This guide will show you the exact wedding ceremony order for your wedding.
The best part?
Everything here will apply to just about any wedding format or situation.
(In other words, don’t worry if you are new to this or if you have a non-traditional wedding.)
Another best part?
You read this article to the end and you’ll have everything you need to make your wedding enjoyable and easy.
Our wedding expert – Island Mike – a wedding officiant in the Virgin Islands and Puerto Rico – will walk you step-by -step through the wedding day order.
(And just in case you’re considering a destination wedding in the islands, Island Mike is the best!)
Be sure to check out the BONUS SECTION at end of the article for some never before seen advice on what to do right after the ceremony ends (hint: we dislike receiving lines).
The Traditional Wedding Ceremony Order:
1. The Ceremony Line Up (or the Procession or Processional)
2. Giving Away of the Bride
3. Lining up the Bridal Party
4. Opening or Welcoming Remarks by Minister or Officiant
5. Readings (if any)
6. Charge to the Couple
7. Declaration of Intent
8. Exchange of Vows
9. Exchange of Rings
10. Unity Ceremony
11. Closing Remarks or Benediction
12. The Kiss
13. The Pronouncement
14. The Recessional
15. BONUS SECTION
*A quick comment on the order of things – before your first guest is seated, please, please decide whether you want an unplugged ceremony (we highly recommend it). If you do make sure you are following some common-sense wedding ceremony etiquette.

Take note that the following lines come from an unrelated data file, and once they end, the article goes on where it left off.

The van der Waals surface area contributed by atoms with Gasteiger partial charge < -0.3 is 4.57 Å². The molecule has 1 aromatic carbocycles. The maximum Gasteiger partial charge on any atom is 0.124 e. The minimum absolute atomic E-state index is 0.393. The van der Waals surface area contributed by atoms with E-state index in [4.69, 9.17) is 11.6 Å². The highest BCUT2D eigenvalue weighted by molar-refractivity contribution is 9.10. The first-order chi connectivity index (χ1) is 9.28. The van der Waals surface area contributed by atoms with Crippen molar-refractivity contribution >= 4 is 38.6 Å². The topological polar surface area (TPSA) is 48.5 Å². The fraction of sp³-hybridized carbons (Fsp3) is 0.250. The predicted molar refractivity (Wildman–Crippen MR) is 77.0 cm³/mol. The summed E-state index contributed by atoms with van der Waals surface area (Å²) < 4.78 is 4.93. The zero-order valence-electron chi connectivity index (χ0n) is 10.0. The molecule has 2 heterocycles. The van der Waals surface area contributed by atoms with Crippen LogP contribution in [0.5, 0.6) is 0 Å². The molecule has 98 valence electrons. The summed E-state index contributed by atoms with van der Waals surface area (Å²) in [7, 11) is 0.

**Another quick comment – don’t get stressed about the proper order of your ceremony. Here’s why:
1. Very few people know the “proper” order of things. Those that do know shouldn’t really care if you don’t do it “properly”. And if they do care, they’re probably going to critique every darn part of your wedding anyway so screw them.
2. The “proper” order of your processional, ceremony and recessional is entirely up to you. It’s your dang wedding. So don’t sweat it and have fun.
Anyhow, I now share with you the proper wedding ceremony order.
1. Order of the Wedding Ceremony – Processional
Really the best way to understand the processional is to look at a picture.
Here it is in picture form:
-Ushers will escort important guests – mothers, grandmothers, VIPs.
-Officiant or Minister goes first (hopefully your minister was ordained by Wanderlust so they’ll already know all this).
-Groom goes next
-Then the other groomsmen escorting the bridesmaids.
-Then the best man and maid of honor walk together.
-The ring bearer goes next.
-The flower girl follows.
-The bride is escorted by her father or other friend or family member.
*Please note: this is all subject to your own circumstances and can be changed to fit your unique situation. For example, if the groom only has 1 groomsman and the bride has 5 bridesmaids, the groomsmen can walk up with the groom and the bridesmaids can walk down the aisle without escorts. I’ve seen a million variations, so call me or text me or email me if your situation and I’ll line give you some suggestions. 🙂
2. Giving away the bride
I love the time-honored tradition where the father escorts his daughter (the bride) down the aisle. He walks proudly with his baby girl all the while thinking how much this damn wedding cost him and that the marriage better last.
The groom anxiously stands at the altar as the bride’s father leers menacingly at him.
When the bride and her father get a few feet away from the altar/groom/officiant, the minister will ask, “Who gives this woman to wed this man?”. The father will then say either, “I do” or “I and her mother do”.
The father then lifts the veil, kisses his daughter, and turns to the guy and punches him in the kidney. Or, he can give him a handshake and a hug.
The groom will offer his hand to the bride to guide her the last step up the altar. The bride may decide to either hand her bouquet to her maid of honor or hold it for the first part of the ceremony.